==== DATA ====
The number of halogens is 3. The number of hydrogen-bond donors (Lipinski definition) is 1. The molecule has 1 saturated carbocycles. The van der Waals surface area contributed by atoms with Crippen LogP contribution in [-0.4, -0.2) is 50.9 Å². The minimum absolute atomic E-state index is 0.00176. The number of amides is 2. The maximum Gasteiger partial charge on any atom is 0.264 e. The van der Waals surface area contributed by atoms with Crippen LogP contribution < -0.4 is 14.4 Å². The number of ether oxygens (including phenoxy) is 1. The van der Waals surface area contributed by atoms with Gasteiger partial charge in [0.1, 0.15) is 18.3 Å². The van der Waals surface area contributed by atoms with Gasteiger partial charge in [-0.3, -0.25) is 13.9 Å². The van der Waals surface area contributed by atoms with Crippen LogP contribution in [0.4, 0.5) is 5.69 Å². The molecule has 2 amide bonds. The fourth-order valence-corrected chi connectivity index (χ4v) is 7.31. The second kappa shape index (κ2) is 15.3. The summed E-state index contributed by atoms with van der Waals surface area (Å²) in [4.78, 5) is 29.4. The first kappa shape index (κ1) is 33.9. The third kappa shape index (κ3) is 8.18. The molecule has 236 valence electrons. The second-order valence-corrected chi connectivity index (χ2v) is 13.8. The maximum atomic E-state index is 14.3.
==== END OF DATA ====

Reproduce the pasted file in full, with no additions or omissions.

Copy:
The number of halogens is 3. The number of hydrogen-bond donors (Lipinski definition) is 1. The molecule has 1 saturated carbocycles. The van der Waals surface area contributed by atoms with Crippen LogP contribution in [-0.4, -0.2) is 50.9 Å². The minimum absolute atomic E-state index is 0.00176. The number of amides is 2. The maximum Gasteiger partial charge on any atom is 0.264 e. The van der Waals surface area contributed by atoms with Crippen LogP contribution < -0.4 is 14.4 Å². The number of ether oxygens (including phenoxy) is 1. The van der Waals surface area contributed by atoms with Gasteiger partial charge in [0.1, 0.15) is 18.3 Å². The van der Waals surface area contributed by atoms with Gasteiger partial charge in [-0.3, -0.25) is 13.9 Å². The van der Waals surface area contributed by atoms with Crippen LogP contribution in [0.4, 0.5) is 5.69 Å². The molecule has 2 amide bonds. The fourth-order valence-corrected chi connectivity index (χ4v) is 7.31. The second kappa shape index (κ2) is 15.3. The summed E-state index contributed by atoms with van der Waals surface area (Å²) in [4.78, 5) is 29.4. The first kappa shape index (κ1) is 33.9. The third kappa shape index (κ3) is 8.18. The molecule has 236 valence electrons. The second-order valence-corrected chi connectivity index (χ2v) is 13.8. The maximum atomic E-state index is 14.3.